Dairy, Cheese, Eggs / Industry News / Business Strategies

General Mills, CAVU Invest in Cottage Cheese Startup

By Lauren R. Hartman, Product Development Editor

Mar 09, 2016

The venture capital arm of General Mills is investing in another food startup, it was announced on March 8 on Fortune's website. The firm participated in a funding round for Good Culture, an organic cottage cheese and related products manufacturer, which said it closed a $2.1 million financing round with lead investments coming from CAVU venture partners and 301 Inc., the business development and venturing unit within General Mills that takes investment stakes in small regional food startups that are looking for capital to grow.

Irvine, Calif.-based Good Culture sells organic cottage cheese that's high in protein and low in sugar and has already found some key retail success, stocking its savory and sweet cottage cheeses on retail shelves at Whole Foods Market and Sprouts Farmers Market. Founders Jesse Merrill and Anders Eisner say their brand’s cottage cheese includes non-genetically modified (GMO) ingredients and comes from grass-fed milk from cows that live on sustainable family farms. Like many food startups, it also vows to give back to the community, stating that 1 percent of its sales goes toward nonprofits dedicated to protecting the environment.

"We are thrilled to partner with Good Culture," said John Haugen, vice president and general manager of 301 Inc., in a statement. Haugen said General Mills’ resources can help the startup grow in a category gaining more attention from grocery shoppers: nutrient-dense, high-protein snacks. 301, which takes its name from the address of the original Pillsbury A Mill in Minneapolis, is seeking businesses that have demonstrated early success in the marketplace, have "a remarkable product offering" and a strong, expandable brand.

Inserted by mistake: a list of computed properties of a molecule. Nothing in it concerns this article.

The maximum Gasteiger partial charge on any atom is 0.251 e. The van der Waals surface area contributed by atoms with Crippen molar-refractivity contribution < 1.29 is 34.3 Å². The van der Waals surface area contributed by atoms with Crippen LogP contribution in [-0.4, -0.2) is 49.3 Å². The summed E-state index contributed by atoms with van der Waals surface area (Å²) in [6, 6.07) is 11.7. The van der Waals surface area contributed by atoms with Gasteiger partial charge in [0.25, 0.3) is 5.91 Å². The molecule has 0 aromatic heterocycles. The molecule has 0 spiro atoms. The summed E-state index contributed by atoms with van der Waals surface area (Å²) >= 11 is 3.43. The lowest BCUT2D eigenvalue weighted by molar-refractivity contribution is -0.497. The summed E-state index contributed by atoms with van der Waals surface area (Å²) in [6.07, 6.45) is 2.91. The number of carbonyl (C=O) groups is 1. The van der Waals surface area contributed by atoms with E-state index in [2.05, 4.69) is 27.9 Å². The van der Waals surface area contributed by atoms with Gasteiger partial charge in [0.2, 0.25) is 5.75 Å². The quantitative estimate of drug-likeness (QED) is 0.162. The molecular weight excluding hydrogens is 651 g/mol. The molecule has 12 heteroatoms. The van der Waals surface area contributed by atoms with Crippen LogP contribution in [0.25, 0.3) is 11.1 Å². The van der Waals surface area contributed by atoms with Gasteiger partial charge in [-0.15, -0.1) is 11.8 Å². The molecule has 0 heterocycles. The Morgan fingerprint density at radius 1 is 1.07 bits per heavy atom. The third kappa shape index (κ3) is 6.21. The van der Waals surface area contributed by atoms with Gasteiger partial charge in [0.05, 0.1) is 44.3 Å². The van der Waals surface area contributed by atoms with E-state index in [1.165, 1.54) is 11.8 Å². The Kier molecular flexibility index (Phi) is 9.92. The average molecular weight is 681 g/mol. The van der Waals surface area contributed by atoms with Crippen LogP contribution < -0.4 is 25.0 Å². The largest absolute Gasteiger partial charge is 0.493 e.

Fortune reports that 301 invests in startups competing in new categories, taking stakes in smaller brands that could eventually result in a full acquisition, though that's not a requirement. It's a way for the cereal maker, with $17.6 billion in annual sales, to keep a pulse on the fast changes in the world of food and beverage as millennials and other consumers gravitate toward new brands with feel-good messages.

Other investments 301 Inc. has made include stakes in California plant-based food maker Beyond Meat, which makes burgers and “chicken” strips from soy and pea protein, and Texas kale chips brand Rhythm Superfoods.